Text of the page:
Despite Boeing’s recent announcement of record profits in 2014, the payout falls short of the maximum 4 percent bonus the Machinists received last year.

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Boeing will pay its Machinists an annual bonus of 3.1 percent of their total 2014 gross wages in their Feb. 19 paycheck, the company said Friday.

The average payout to individuals will be $2,294 for a total of $77.9 million in additional pay for the nearly 34,000 eligible Machinists, the company said.

Despite Boeing’s recent announcement of record profits in 2014, the payout falls short of the maximum 4 percent bonus the Machinists received last year.

Boeing said worker safety performance brought down the bonus rate.

The bonus announcement came after the local leadership of the International Association of Machinists (IAM) tried at the last minute to raise the payout for its members.

However, Boeing spokesman Doug Alder insisted that “there were no negotiations” over the bonus.

Last week, Boeing executives disappointed their non-management, salaried employees — including engineers — when they announced bonuses substantially lower than a year earlier.

The Machinist union has a separate incentive plan, based not on financial performance but on preset targets to improve productivity, quality and safety.

On Wednesday, IAM district 751 president Jon Holden in a message to his members said the union was talking with management “to identify ways to raise the (bonus) payout.”

He wrote that “the last estimate we had from the Boeing Co., in November,” was that the bonus for 2014 would be just 2.8 percent.

“We feel that it’s essential that the (bonus) payout adequately reward our members for the outstanding work they did in 2014,” Holden’s message added.

Boeing said the targets that determine the size of the bonus are set early in the year and are agreed to by the union and management.

“There is discussion to set the parameters, but at the end, the numbers are what the numbers are,” said Alder. “There have been no negotiations over the number.”

He said Boeing each month does provide the union with a projection of the expected bonus rate and he confirmed that the company estimate in November was 2.8 percent.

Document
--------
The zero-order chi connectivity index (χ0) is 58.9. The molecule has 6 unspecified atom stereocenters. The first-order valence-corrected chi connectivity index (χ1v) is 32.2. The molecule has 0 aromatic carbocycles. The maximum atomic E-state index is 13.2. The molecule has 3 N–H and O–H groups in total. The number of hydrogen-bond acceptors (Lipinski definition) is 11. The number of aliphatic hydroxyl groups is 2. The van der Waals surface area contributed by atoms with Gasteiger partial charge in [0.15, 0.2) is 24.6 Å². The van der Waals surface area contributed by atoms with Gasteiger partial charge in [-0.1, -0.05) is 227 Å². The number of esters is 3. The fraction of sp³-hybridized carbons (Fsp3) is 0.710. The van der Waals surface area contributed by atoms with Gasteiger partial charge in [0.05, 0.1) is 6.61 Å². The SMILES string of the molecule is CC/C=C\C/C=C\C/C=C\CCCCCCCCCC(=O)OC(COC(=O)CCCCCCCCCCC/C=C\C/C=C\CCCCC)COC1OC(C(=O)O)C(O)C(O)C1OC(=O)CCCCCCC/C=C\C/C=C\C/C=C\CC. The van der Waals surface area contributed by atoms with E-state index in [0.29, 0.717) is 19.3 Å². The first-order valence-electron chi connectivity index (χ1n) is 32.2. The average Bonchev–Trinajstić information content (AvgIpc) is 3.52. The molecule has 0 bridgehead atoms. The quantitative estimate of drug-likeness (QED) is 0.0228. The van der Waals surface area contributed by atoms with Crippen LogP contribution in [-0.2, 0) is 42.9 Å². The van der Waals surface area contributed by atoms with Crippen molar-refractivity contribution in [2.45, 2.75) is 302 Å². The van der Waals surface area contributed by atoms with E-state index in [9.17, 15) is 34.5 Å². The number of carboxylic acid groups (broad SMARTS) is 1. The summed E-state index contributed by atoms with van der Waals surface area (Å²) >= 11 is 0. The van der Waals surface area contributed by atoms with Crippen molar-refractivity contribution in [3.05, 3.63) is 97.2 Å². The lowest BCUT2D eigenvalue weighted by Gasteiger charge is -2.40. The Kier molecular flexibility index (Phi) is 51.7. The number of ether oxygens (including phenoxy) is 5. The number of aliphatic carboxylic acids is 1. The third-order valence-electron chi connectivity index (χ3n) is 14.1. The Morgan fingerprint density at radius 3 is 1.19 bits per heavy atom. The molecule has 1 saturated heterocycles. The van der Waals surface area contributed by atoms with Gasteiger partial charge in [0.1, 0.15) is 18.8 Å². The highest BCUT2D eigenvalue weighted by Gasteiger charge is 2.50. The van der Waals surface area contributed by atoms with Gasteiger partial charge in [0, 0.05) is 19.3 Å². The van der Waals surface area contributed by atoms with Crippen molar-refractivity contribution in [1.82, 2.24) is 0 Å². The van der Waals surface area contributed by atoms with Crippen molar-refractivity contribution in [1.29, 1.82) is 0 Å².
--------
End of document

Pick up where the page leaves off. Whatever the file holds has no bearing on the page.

“Obviously we had a good December,” said Alder.

In a message to employees Friday afternoon, Boeing said the Machinists achieved the maximum payout for quality improvement and a near-maximum payout for productivity improvement, but that the safety performance was “significantly under target.”

The gross wage, averaging $74,000, includes overtime pay but excludes the signing bonus IAM members received in January 2014 for ratifying to the contract extension that secured the 777X for Everett.

Last year, the Machinists incentive plan paid out a full 4 percent bonus. In 2013, the first full year of the incentive plan, it paid out a 3.1 percent bonus.

Soon after Boeing reported to Wall Street a record $5.4 billion net profit last week, management announced the bonus for engineers and non-union salaried staff and drew a rush of internal disapproval.

Based on pre-set economic profit targets, that plan will pay out between 12.25 and 12.75 days’ extra pay this year, compared to 16 to 17 days’ extra pay last year.

Commercial Airplanes boss Ray Conner, in an internal message to employees, said “many team members have reached out to me expressing disappointment.”

Conner said the company’s 2014 performance, though surpassing the preset targets, did not “far exceed” the targets as it did in 2013.

Combining the two incentive plans for the salaried employees and Machinists, Boeing will pay a total of $269.3 million in additional pay to employees in Washington state and Portland.

This total does not include managers who this year for the first time have a separate incentive plan.